“With all of the excitement and discussion around Meaningful Use Stage 2 happening, it is perhaps good to remind the industry of something physicians and other providers already know: Patients don’t care about Meaningful Use.
What DO they care about?
Well, we know they care about family, work, friends, recreation, faith and health. They care about time for – and away from – each of those. More and more people are connected via phones, smartphones, and other mobile devices. They are spending more time online via social media, texting or emails, with their family, for work, friends, recreation, faith and – health??
We know from the surveys and information relayed to us by Susannah Fox (Pew Internet) and Jane Sarasohn-Kahn that people are going online looking for health information (“NOW”). Because they need it? Let’s take that slowly: People are online…looking for health information/education…looking for answers to concerns…any time of day or night…and…where/when can they engage with their physician/provider? Is it the next day, in two days, a week or more?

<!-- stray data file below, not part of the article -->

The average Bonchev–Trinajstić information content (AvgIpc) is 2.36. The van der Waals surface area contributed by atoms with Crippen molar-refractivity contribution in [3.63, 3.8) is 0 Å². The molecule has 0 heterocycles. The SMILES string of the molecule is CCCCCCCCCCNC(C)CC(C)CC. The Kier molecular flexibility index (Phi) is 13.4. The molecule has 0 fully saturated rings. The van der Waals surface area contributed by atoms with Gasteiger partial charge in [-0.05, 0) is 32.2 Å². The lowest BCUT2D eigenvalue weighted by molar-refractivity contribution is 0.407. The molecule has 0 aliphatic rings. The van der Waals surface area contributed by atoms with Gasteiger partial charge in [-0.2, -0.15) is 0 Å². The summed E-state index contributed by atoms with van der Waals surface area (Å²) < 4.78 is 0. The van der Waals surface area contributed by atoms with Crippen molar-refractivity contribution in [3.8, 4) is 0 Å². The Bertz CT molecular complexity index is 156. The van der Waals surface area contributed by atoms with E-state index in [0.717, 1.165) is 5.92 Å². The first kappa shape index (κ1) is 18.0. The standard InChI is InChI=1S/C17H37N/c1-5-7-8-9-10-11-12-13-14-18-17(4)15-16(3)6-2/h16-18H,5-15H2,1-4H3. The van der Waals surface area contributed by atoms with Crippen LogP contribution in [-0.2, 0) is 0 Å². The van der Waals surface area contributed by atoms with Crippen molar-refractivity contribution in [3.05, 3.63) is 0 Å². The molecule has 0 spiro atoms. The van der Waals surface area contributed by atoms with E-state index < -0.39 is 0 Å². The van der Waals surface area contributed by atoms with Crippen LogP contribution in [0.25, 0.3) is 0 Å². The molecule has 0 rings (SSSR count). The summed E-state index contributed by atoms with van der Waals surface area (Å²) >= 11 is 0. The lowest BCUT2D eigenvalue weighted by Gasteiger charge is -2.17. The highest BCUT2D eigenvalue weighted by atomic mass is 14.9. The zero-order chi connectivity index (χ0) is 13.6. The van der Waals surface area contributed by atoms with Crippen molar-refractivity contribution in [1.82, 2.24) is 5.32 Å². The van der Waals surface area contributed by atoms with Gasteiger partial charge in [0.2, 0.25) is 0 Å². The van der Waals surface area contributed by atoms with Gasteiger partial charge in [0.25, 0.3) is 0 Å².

When I’m dealing with a health issue, but have to work anyway, I often (try to) put it out of my mind so that I can continue being productive. I might not think again about it until that night, possibly right before bed. The same goes for when a family member brings me a health issue or a need for a renewed prescription – it seems to be in the evening when we have time to talk with each other and reflect. I’ve been fortunate that my physician has set me up with secure messaging, and I seem to always send her messages about 10 pm (“NOW”). Then I can rest, knowing that I will have an answer from a knowledgeable source often within one day (during the week).
I will confess I have also asked health questions of physicians who don’t know me via an iPhone app, just due to wanting to ask the question when it was on my mind (“NOW”). The answer was somewhat useful, and did reflect a lack of knowledge of my health history, but hey, it was free and almost immediate, so what do I have to complain about? Still, if I had ready access to my health history to share…
So, access to my records, secure messaging and patient education – these things seem to matter to patients. Hmmm… sound like Meaningful Use to you?”
* Meaningful Use is defined by the use of certified EHR technology in a meaningful manner (for example electronic prescribing); ensuring that the certified EHR technology is connected in a manner that provides for the electronic exchange of health information to improve the quality of care; and that in using certified EHR technology the provider must submit to the Secretary of Health & Human Services (HHS) information on quality of care and other measures.